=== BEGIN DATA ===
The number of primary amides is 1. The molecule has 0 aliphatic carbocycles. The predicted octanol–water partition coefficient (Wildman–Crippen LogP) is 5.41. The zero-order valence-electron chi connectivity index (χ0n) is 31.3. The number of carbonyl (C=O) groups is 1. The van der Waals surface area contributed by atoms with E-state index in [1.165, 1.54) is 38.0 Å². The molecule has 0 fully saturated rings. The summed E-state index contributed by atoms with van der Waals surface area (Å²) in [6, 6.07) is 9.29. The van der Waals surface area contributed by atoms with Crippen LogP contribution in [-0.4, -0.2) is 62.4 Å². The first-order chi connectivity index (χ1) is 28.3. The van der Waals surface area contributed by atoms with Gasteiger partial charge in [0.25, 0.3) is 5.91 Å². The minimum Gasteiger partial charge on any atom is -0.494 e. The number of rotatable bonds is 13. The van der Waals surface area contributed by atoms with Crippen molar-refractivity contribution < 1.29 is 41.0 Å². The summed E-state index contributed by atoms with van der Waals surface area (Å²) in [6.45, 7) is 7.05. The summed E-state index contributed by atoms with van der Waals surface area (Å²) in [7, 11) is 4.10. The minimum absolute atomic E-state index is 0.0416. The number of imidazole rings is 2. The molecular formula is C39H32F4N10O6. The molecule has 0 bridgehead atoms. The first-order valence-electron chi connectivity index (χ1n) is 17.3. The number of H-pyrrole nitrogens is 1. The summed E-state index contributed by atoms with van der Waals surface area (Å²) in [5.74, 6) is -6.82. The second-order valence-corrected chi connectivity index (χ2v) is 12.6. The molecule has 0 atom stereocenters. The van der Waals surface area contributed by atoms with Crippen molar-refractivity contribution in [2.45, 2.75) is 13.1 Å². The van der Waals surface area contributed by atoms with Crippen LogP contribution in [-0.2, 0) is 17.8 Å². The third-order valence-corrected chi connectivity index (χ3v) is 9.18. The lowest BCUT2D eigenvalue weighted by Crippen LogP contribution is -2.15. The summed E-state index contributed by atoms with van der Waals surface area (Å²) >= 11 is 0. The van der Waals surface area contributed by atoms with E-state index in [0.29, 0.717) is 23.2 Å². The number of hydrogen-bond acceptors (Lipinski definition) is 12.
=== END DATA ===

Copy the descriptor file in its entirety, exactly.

The number of primary amides is 1. The molecule has 0 aliphatic carbocycles. The predicted octanol–water partition coefficient (Wildman–Crippen LogP) is 5.41. The zero-order valence-electron chi connectivity index (χ0n) is 31.3. The number of carbonyl (C=O) groups is 1. The van der Waals surface area contributed by atoms with E-state index in [1.165, 1.54) is 38.0 Å². The molecule has 0 fully saturated rings. The summed E-state index contributed by atoms with van der Waals surface area (Å²) in [6, 6.07) is 9.29. The van der Waals surface area contributed by atoms with Crippen LogP contribution in [-0.4, -0.2) is 62.4 Å². The first-order chi connectivity index (χ1) is 28.3. The van der Waals surface area contributed by atoms with Gasteiger partial charge in [0.25, 0.3) is 5.91 Å². The minimum Gasteiger partial charge on any atom is -0.494 e. The number of rotatable bonds is 13. The van der Waals surface area contributed by atoms with Crippen molar-refractivity contribution < 1.29 is 41.0 Å². The summed E-state index contributed by atoms with van der Waals surface area (Å²) in [6.45, 7) is 7.05. The summed E-state index contributed by atoms with van der Waals surface area (Å²) in [7, 11) is 4.10. The minimum absolute atomic E-state index is 0.0416. The number of imidazole rings is 2. The molecular formula is C39H32F4N10O6. The molecule has 0 bridgehead atoms. The first-order valence-electron chi connectivity index (χ1n) is 17.3. The number of H-pyrrole nitrogens is 1. The summed E-state index contributed by atoms with van der Waals surface area (Å²) in [5.74, 6) is -6.82. The second-order valence-corrected chi connectivity index (χ2v) is 12.6. The molecule has 0 atom stereocenters. The van der Waals surface area contributed by atoms with Crippen molar-refractivity contribution in [2.45, 2.75) is 13.1 Å². The van der Waals surface area contributed by atoms with Crippen LogP contribution in [-0.2, 0) is 17.8 Å². The third-order valence-corrected chi connectivity index (χ3v) is 9.18. The lowest BCUT2D eigenvalue weighted by Crippen LogP contribution is -2.15. The summed E-state index contributed by atoms with van der Waals surface area (Å²) >= 11 is 0. The van der Waals surface area contributed by atoms with E-state index in [0.29, 0.717) is 23.2 Å². The number of hydrogen-bond acceptors (Lipinski definition) is 12.